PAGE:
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Nat Med. 2019 Jan;25(1):103-110. doi: 10.1038/s41591-018-0267-4. Epub 2018 Dec 3.

Myelodysplastic syndrome progression to acute myeloid leukemia at the stem cell level.

Chen J1, Kao YR1, Sun D2,3, Todorova TI1, Reynolds D4, Narayanagari SR2,3, Montagna C5,6, Will B1,2,7,8, Verma A9,10,11,12, Steidl U13,14,15,16.

Author information

1
Department of Cell Biology, Albert Einstein College of Medicine, Bronx, NY, USA.
2
Ruth L. and David S. Gottesman Institute for Stem Cell Research and Regenerative Medicine, Albert Einstein College of Medicine, Bronx, NY, USA.
3
Stem Cell Isolation and Xenotransplantation Facility, Albert Einstein College of Medicine, Bronx, NY, USA.
4
Genomics Core Facility, Albert Einstein College of Medicine, Bronx, NY, USA.
5
Department of Genetics, Albert Einstein College of Medicine, Bronx, NY, USA.
6
Department of Pathology, Albert Einstein College of Medicine, Bronx, NY, USA.
7
Department of Medicine (Oncology), Albert Einstein College of Medicine-Montefiore Medical Center, Bronx, NY, USA.
8
Albert Einstein Cancer Center, Albert Einstein College of Medicine, Bronx, NY, USA.
9
Ruth L. and David S. Gottesman Institute for Stem Cell Research and Regenerative Medicine, Albert Einstein College of Medicine, Bronx, NY, USA. amit.verma@einstein.yu.edu.
10
Department of Medicine (Oncology), Albert Einstein College of Medicine-Montefiore Medical Center, Bronx, NY, USA. amit.verma@einstein.yu.edu.
11
Albert Einstein Cancer Center, Albert Einstein College of Medicine, Bronx, NY, USA. amit.verma@einstein.yu.edu.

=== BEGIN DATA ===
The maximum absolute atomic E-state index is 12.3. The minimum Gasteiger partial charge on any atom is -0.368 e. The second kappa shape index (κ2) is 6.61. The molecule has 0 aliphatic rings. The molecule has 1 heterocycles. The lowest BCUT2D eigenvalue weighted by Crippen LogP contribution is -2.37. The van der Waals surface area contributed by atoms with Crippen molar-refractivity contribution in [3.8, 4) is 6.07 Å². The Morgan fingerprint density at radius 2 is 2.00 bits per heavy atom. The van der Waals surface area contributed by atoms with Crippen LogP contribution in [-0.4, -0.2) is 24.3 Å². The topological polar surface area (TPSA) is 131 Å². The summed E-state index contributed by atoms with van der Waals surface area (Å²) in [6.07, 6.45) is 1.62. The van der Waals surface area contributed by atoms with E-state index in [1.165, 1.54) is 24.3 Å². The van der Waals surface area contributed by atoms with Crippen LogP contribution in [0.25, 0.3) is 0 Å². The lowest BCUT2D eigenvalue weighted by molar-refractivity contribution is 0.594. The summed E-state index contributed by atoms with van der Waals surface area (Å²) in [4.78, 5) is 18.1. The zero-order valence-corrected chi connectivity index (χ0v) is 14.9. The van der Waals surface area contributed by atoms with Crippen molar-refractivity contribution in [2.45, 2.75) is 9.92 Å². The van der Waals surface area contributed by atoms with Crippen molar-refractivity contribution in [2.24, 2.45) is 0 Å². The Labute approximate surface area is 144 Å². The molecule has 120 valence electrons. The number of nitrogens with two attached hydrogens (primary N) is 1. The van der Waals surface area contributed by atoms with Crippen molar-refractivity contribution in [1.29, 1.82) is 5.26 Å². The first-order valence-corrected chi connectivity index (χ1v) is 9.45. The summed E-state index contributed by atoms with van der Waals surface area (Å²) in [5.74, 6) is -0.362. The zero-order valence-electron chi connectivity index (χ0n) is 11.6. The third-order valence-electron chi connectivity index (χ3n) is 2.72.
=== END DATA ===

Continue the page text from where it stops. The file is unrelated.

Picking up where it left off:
12
Department of Developmental & Molecular Biology, Albert Einstein College of Medicine, Bronx, NY, USA. amit.verma@einstein.yu.edu.
13
Department of Cell Biology, Albert Einstein College of Medicine, Bronx, NY, USA. ulrich.steidl@einstein.yu.edu.
14
Ruth L. and David S. Gottesman Institute for Stem Cell Research and Regenerative Medicine, Albert Einstein College of Medicine, Bronx, NY, USA. ulrich.steidl@einstein.yu.edu.
15
Department of Medicine (Oncology), Albert Einstein College of Medicine-Montefiore Medical Center, Bronx, NY, USA. ulrich.steidl@einstein.yu.edu.
16
Albert Einstein Cancer Center, Albert Einstein College of Medicine, Bronx, NY, USA. ulrich.steidl@einstein.yu.edu.

Abstract

Myelodysplastic syndromes (MDS) frequently progress to acute myeloid leukemia (AML); however, the cells leading to malignant transformation have not been directly elucidated. As progression of MDS to AML in humans provides a biological system to determine the cellular origins and mechanisms of neoplastic transformation, we studied highly fractionated stem cell populations in longitudinal samples of patients with MDS who progressed to AML. Targeted deep sequencing combined with single-cell sequencing of sorted cell populations revealed that stem cells at the MDS stage, including immunophenotypically and functionally defined pre-MDS stem cells (pre-MDS-SC), had a significantly higher subclonal complexity compared to blast cells and contained a large number of aging-related variants. Single-cell targeted resequencing of highly fractionated stem cells revealed a pattern of nonlinear, parallel clonal evolution, with distinct subclones within pre-MDS-SC and MDS-SC contributing to generation of MDS blasts or progression to AML, respectively. Furthermore, phenotypically aberrant stem cell clones expanded during transformation and stem cell subclones that were not detectable in MDS blasts became dominant upon AML progression. These results reveal a crucial role of diverse stem cell compartments during MDS progression to AML and have implications for current bulk cell-focused precision oncology approaches, both in MDS and possibly other cancers that evolve from premalignant conditions, that may miss pre-existing rare aberrant stem cells that drive disease progression and leukemic transformation.

PMID:
30510255
PMCID:
PMC6436966
[Available on 2019-06-03]
DOI:
10.1038/s41591-018-0267-4

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